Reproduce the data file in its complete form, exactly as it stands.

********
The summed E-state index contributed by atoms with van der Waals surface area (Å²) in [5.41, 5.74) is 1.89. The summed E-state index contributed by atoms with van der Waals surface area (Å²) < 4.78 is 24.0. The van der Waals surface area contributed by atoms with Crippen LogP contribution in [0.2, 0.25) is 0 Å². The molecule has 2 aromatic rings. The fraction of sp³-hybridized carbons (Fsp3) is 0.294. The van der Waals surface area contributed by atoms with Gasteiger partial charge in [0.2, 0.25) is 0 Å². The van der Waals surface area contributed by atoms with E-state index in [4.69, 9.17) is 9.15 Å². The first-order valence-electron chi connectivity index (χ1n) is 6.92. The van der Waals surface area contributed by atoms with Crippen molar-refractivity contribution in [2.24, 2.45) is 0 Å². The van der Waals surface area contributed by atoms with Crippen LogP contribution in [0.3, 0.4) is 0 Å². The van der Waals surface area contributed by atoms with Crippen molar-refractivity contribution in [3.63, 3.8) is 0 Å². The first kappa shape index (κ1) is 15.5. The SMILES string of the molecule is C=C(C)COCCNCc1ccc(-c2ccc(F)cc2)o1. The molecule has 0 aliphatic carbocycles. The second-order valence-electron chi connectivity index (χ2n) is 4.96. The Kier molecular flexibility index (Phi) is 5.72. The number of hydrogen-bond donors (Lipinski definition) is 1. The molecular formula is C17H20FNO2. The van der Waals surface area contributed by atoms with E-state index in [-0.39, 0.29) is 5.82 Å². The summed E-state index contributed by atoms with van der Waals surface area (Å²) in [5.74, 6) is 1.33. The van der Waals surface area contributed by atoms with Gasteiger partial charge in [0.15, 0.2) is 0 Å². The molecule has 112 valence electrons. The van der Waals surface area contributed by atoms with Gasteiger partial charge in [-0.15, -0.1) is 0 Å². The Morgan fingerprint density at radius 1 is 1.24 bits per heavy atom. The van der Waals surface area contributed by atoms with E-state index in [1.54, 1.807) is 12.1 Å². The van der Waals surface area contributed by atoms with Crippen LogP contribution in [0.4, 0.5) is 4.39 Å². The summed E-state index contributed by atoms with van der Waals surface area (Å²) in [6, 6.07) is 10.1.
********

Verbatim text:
The summed E-state index contributed by atoms with van der Waals surface area (Å²) in [5.41, 5.74) is 1.89. The summed E-state index contributed by atoms with van der Waals surface area (Å²) < 4.78 is 24.0. The van der Waals surface area contributed by atoms with Crippen LogP contribution in [0.2, 0.25) is 0 Å². The molecule has 2 aromatic rings. The fraction of sp³-hybridized carbons (Fsp3) is 0.294. The van der Waals surface area contributed by atoms with Gasteiger partial charge in [0.2, 0.25) is 0 Å². The van der Waals surface area contributed by atoms with E-state index in [4.69, 9.17) is 9.15 Å². The first-order valence-electron chi connectivity index (χ1n) is 6.92. The van der Waals surface area contributed by atoms with Crippen molar-refractivity contribution in [2.24, 2.45) is 0 Å². The van der Waals surface area contributed by atoms with Crippen LogP contribution in [0.3, 0.4) is 0 Å². The van der Waals surface area contributed by atoms with Crippen molar-refractivity contribution in [3.63, 3.8) is 0 Å². The first kappa shape index (κ1) is 15.5. The SMILES string of the molecule is C=C(C)COCCNCc1ccc(-c2ccc(F)cc2)o1. The molecule has 0 aliphatic carbocycles. The second-order valence-electron chi connectivity index (χ2n) is 4.96. The Kier molecular flexibility index (Phi) is 5.72. The number of hydrogen-bond donors (Lipinski definition) is 1. The molecular formula is C17H20FNO2. The van der Waals surface area contributed by atoms with E-state index in [-0.39, 0.29) is 5.82 Å². The summed E-state index contributed by atoms with van der Waals surface area (Å²) in [5.74, 6) is 1.33. The van der Waals surface area contributed by atoms with Gasteiger partial charge in [0.15, 0.2) is 0 Å². The molecule has 112 valence electrons. The van der Waals surface area contributed by atoms with Gasteiger partial charge in [-0.15, -0.1) is 0 Å². The Morgan fingerprint density at radius 1 is 1.24 bits per heavy atom. The van der Waals surface area contributed by atoms with E-state index in [1.54, 1.807) is 12.1 Å². The van der Waals surface area contributed by atoms with Crippen LogP contribution in [0.4, 0.5) is 4.39 Å². The summed E-state index contributed by atoms with van der Waals surface area (Å²) in [6, 6.07) is 10.1.